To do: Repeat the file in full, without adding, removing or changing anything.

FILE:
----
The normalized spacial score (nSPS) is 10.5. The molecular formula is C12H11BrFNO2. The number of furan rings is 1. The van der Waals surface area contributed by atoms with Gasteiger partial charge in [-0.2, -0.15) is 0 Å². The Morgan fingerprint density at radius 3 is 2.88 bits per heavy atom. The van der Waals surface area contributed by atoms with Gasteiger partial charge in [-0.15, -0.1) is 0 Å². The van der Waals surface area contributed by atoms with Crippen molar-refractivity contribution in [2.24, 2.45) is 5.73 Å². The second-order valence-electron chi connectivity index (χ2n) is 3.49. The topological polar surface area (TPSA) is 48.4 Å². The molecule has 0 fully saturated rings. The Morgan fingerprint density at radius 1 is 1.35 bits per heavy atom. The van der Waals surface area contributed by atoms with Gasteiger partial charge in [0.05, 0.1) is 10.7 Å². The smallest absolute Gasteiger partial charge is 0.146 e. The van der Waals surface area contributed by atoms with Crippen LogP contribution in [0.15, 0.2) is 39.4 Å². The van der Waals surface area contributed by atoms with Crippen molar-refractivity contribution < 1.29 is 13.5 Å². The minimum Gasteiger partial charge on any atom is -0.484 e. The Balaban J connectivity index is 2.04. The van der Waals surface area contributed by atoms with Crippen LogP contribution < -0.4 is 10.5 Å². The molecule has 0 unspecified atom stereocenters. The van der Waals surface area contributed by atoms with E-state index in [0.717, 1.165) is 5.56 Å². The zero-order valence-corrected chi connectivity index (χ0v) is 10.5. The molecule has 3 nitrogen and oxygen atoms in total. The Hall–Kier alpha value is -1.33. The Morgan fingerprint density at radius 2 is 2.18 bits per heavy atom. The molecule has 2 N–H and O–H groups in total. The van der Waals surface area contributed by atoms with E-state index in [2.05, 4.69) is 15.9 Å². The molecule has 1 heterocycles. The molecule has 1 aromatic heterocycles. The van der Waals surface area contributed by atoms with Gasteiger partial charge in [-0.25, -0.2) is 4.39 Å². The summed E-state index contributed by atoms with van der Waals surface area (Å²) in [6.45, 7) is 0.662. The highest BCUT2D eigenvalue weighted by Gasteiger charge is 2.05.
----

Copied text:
The normalized spacial score (nSPS) is 10.5. The molecular formula is C12H11BrFNO2. The number of furan rings is 1. The van der Waals surface area contributed by atoms with Gasteiger partial charge in [-0.2, -0.15) is 0 Å². The Morgan fingerprint density at radius 3 is 2.88 bits per heavy atom. The van der Waals surface area contributed by atoms with Gasteiger partial charge in [-0.15, -0.1) is 0 Å². The van der Waals surface area contributed by atoms with Crippen molar-refractivity contribution in [2.24, 2.45) is 5.73 Å². The second-order valence-electron chi connectivity index (χ2n) is 3.49. The topological polar surface area (TPSA) is 48.4 Å². The molecule has 0 fully saturated rings. The Morgan fingerprint density at radius 1 is 1.35 bits per heavy atom. The van der Waals surface area contributed by atoms with Gasteiger partial charge in [0.05, 0.1) is 10.7 Å². The smallest absolute Gasteiger partial charge is 0.146 e. The van der Waals surface area contributed by atoms with Crippen LogP contribution in [0.15, 0.2) is 39.4 Å². The van der Waals surface area contributed by atoms with Crippen molar-refractivity contribution < 1.29 is 13.5 Å². The minimum Gasteiger partial charge on any atom is -0.484 e. The Balaban J connectivity index is 2.04. The van der Waals surface area contributed by atoms with Crippen LogP contribution < -0.4 is 10.5 Å². The molecule has 0 unspecified atom stereocenters. The van der Waals surface area contributed by atoms with E-state index in [0.717, 1.165) is 5.56 Å². The zero-order valence-corrected chi connectivity index (χ0v) is 10.5. The molecule has 3 nitrogen and oxygen atoms in total. The Hall–Kier alpha value is -1.33. The Morgan fingerprint density at radius 2 is 2.18 bits per heavy atom. The molecule has 2 N–H and O–H groups in total. The van der Waals surface area contributed by atoms with E-state index in [2.05, 4.69) is 15.9 Å². The molecule has 1 heterocycles. The molecule has 1 aromatic heterocycles. The van der Waals surface area contributed by atoms with Gasteiger partial charge in [-0.25, -0.2) is 4.39 Å². The summed E-state index contributed by atoms with van der Waals surface area (Å²) in [6.45, 7) is 0.662. The highest BCUT2D eigenvalue weighted by Gasteiger charge is 2.05.